Researchers from the Princess Máxima Center for Pediatric Oncology have shown that the number of mutations in healthy and leukemic blood stem cells does not differ.
New method grows brain cells from stem cells quickly and efficiently
Researchers at Lund University in Sweden have developed a faster method to generate functional brain cells, called astrocytes, from embryonic stem cells.
NUS researchers confine mature cells to turn them into stem cells
Recent research led by Professor G.V. Shivashankar of the Mechanobiology Institute at the National University of Singapore and the FIRC Institute of Molecular Oncology in Italy, has revealed that mature cells can be reprogrammed into re-deployable stem cells without direct genetic modification -- by confining them to a defined geometric space for an extended period of time.
Researchers develop a new method for turning skin cells into pluripotent stem cells
Researchers at the University of Helsinki, Finland, and Karolinska Institutet, Sweden, have for the first time succeeded in converting human skin cells into pluripotent stem cells by activating the cell's own genes.
More Stem Cells News and Stem Cells Current Events

Trending Science News

Current Coronavirus (COVID-19) News

Top Science Podcasts

We have hand picked the top science podcasts of 2020.
Now Playing: TED Radio Hour

Listen Again: The Power Of Spaces
How do spaces shape the human experience? In what ways do our rooms, homes, and buildings give us meaning and purpose? This hour, TED speakers explore the power of the spaces we make and inhabit. Guests include architect Michael Murphy, musician David Byrne, artist Es Devlin, and architect Siamak Hariri.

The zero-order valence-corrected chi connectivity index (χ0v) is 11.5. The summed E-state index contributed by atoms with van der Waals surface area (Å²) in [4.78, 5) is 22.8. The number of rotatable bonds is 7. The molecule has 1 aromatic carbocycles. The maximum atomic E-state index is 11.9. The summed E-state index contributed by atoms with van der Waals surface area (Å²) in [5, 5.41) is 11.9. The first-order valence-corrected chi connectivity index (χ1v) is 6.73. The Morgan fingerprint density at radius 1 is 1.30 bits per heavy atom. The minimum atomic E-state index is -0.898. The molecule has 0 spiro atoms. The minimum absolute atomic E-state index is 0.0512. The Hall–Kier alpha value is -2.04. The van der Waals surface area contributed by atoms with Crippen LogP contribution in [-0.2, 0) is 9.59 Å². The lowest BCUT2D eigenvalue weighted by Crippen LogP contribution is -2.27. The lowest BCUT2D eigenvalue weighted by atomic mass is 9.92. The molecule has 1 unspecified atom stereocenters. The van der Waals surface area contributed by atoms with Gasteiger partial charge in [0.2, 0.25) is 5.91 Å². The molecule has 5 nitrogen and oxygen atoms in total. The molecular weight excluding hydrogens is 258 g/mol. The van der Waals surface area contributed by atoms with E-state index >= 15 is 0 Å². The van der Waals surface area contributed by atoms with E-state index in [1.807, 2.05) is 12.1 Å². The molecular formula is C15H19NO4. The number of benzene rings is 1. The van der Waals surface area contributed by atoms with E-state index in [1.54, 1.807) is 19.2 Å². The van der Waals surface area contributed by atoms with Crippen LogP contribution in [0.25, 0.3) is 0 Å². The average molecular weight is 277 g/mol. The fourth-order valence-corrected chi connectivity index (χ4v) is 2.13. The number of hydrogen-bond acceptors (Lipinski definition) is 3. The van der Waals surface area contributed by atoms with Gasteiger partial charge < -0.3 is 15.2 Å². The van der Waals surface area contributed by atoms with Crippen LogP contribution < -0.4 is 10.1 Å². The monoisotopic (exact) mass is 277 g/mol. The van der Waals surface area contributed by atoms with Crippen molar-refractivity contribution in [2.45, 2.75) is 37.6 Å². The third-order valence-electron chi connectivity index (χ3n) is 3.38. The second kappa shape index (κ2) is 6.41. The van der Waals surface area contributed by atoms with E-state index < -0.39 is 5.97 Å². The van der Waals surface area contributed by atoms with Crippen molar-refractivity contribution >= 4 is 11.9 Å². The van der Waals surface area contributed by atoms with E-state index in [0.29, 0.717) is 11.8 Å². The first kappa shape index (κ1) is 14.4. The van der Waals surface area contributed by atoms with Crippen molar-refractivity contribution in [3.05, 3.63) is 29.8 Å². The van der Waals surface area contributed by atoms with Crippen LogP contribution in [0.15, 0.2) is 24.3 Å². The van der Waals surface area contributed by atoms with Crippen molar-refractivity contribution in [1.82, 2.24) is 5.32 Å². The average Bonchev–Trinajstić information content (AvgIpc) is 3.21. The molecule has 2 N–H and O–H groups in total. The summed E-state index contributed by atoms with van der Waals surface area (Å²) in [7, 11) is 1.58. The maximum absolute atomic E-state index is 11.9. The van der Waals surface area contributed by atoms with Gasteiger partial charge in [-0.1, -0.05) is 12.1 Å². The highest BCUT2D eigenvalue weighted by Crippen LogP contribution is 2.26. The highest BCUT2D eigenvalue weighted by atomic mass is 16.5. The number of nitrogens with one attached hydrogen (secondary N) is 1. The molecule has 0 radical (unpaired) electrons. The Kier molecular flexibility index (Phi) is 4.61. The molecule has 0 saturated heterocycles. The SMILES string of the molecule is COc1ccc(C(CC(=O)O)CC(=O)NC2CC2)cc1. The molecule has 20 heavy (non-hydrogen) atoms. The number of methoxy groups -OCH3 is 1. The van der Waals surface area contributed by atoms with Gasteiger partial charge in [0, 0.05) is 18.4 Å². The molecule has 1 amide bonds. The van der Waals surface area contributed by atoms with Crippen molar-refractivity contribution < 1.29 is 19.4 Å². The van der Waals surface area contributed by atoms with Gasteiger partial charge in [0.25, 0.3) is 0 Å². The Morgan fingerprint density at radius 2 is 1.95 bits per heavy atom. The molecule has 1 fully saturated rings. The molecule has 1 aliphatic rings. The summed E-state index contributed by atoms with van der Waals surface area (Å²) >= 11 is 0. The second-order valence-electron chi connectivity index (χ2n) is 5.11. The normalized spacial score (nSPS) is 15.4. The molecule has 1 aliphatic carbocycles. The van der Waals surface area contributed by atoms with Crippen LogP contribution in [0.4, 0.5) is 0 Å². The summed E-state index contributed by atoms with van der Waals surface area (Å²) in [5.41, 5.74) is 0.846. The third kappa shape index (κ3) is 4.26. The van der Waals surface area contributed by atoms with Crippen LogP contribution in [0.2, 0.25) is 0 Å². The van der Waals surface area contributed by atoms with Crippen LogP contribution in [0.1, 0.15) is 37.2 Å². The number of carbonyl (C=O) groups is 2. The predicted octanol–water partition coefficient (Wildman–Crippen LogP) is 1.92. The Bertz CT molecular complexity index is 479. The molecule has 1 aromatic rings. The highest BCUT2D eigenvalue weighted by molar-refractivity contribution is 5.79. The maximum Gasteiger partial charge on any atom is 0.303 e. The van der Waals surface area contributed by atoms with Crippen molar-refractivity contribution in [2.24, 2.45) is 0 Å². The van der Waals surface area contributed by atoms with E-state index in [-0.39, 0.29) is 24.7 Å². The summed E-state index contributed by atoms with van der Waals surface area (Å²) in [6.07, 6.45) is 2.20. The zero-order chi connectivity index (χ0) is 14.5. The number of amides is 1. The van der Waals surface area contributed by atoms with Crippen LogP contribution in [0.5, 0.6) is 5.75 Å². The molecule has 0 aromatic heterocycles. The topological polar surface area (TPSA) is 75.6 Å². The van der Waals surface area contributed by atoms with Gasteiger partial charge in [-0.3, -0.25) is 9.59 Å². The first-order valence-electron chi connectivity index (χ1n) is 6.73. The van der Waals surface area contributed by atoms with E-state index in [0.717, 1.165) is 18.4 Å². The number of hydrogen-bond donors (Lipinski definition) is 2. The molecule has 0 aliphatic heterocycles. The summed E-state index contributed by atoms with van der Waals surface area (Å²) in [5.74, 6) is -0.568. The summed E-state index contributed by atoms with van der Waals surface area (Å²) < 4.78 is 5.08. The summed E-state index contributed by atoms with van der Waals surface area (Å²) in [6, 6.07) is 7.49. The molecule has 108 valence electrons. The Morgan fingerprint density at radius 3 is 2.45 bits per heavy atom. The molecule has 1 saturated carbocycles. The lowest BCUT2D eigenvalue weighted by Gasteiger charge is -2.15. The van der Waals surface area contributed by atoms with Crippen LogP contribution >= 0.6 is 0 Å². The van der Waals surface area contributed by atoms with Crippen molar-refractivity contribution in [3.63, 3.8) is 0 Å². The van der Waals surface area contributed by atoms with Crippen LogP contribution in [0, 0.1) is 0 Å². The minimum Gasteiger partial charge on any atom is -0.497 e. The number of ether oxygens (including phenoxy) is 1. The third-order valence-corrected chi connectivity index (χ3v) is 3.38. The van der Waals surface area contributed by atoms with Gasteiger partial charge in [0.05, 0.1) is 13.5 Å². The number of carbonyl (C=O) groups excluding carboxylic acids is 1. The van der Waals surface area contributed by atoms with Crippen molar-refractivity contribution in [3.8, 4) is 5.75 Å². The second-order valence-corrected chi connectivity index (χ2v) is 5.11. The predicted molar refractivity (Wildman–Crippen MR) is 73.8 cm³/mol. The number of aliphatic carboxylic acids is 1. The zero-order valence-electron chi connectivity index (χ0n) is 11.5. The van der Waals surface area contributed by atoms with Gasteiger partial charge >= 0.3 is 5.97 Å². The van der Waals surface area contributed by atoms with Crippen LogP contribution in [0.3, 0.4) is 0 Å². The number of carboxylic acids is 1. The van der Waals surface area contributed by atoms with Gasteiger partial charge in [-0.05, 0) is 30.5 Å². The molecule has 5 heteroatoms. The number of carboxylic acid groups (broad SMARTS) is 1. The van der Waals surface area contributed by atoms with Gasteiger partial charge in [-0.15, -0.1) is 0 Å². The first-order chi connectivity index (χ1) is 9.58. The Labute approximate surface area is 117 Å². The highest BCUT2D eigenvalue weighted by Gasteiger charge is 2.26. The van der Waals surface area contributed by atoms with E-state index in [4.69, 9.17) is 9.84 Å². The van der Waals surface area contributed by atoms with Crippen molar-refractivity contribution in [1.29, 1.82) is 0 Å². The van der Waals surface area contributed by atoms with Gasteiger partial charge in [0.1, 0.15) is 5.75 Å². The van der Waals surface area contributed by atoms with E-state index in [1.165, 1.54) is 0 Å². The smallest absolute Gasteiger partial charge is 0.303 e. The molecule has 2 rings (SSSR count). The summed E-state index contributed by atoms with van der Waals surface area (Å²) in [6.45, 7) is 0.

Now Playing: Science for the People

#576 Science Communication in Creative Places
When you think of science communication, you might think of TED talks or museum talks or video talks, or... people giving lectures. It's a lot of people talking. But there's more to sci comm than that. This week host Bethany Brookshire talks to three people who have looked at science communication in places you might not expect it. We'll speak with Mauna Dasari, a graduate student at Notre Dame, about making mammals into a March Madness match. We'll talk with Sarah Garner, director of the Pathologists Assistant Program at Tulane University School of Medicine, who takes pathology instruction out of...
Now Playing: Radiolab

What If?
There's plenty of speculation about what Donald Trump might do in the wake of the election. Would he dispute the results if he loses? Would he simply refuse to leave office, or even try to use the military to maintain control? Last summer, Rosa Brooks got together a team of experts and political operatives from both sides of the aisle to ask a slightly different question. Rather than arguing about whether he'd do those things, they dug into what exactly would happen if he did. Part war game part choose your own adventure, Rosa's Transition Integrity Project doesn't give us any predictions, and it isn't a referendum on Trump. Instead, it's a deeply illuminating stress test on our laws, our institutions, and on the commitment to democracy written into the constitution. This episode was reported by Bethel Habte, with help from Tracie Hunte, and produced by Bethel Habte. Jeremy Bloom provided original music. Support Radiolab by becoming a member today at     You can read The Transition Integrity Project's report here.